Apple has rewarded the 14-year-old kid who discovered Apple’s FaceTime bug, letting people eavesdrop on other users in Group FaceTime calls.
As a thanks for Grant Thompson’s help — and a possible apology to his mom, Michele, who spent 10 unsuccessful days trying to warn Apple of the vulnerability — Apple has said that it will contribute toward Grant’s education, and compensate the Thompson family. Grant also gets a namecheck in the iOS update’s developer notes.
It’s not clear how much Apple will be paying the family, but it was previously confirmed that the discovery was eligible for Apple’s bug bounty program, which offers rewards of up to $200,000 for security researchers who find vulnerabilities on Apple’s software platforms.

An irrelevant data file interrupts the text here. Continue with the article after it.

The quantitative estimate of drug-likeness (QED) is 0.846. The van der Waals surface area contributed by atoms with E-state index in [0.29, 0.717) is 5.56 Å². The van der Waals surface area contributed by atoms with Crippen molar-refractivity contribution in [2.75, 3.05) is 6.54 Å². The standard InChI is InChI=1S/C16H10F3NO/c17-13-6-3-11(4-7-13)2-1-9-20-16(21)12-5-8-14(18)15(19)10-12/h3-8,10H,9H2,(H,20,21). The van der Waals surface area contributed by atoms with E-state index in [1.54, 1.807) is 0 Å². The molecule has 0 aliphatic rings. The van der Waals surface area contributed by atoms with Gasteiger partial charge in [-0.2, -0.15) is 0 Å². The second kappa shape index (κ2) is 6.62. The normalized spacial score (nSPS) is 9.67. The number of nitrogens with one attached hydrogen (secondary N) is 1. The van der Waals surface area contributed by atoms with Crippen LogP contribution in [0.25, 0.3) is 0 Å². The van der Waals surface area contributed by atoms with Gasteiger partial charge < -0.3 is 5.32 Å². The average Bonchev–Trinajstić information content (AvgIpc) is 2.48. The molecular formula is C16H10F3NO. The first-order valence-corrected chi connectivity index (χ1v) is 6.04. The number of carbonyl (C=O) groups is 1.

In a recent interview with CNBC, Grant and Michele Thompson revealed that an Apple executive (they wouldn’t reveal who) flew out to meet with them both after the news broke about the FaceTime bug.
Improving the way bugs are reported
In light of the family’s challenges letting Apple know about their discovery, Apple has promised that it will improve the means by which members of the public can report similar incidents.
Apple released a bug fix update yesterday. It formally credits Grant Thompson and Daven Morris from Arlington, Texas in its release notes.
iPhone, iPad and iPod Touch users can download iOS 12.1.4 immediately by heading to the “Software Update” section in the iOS Settings app. The update doesn’t contain any new features or UI changes, but is essential if you want to use FaceTime.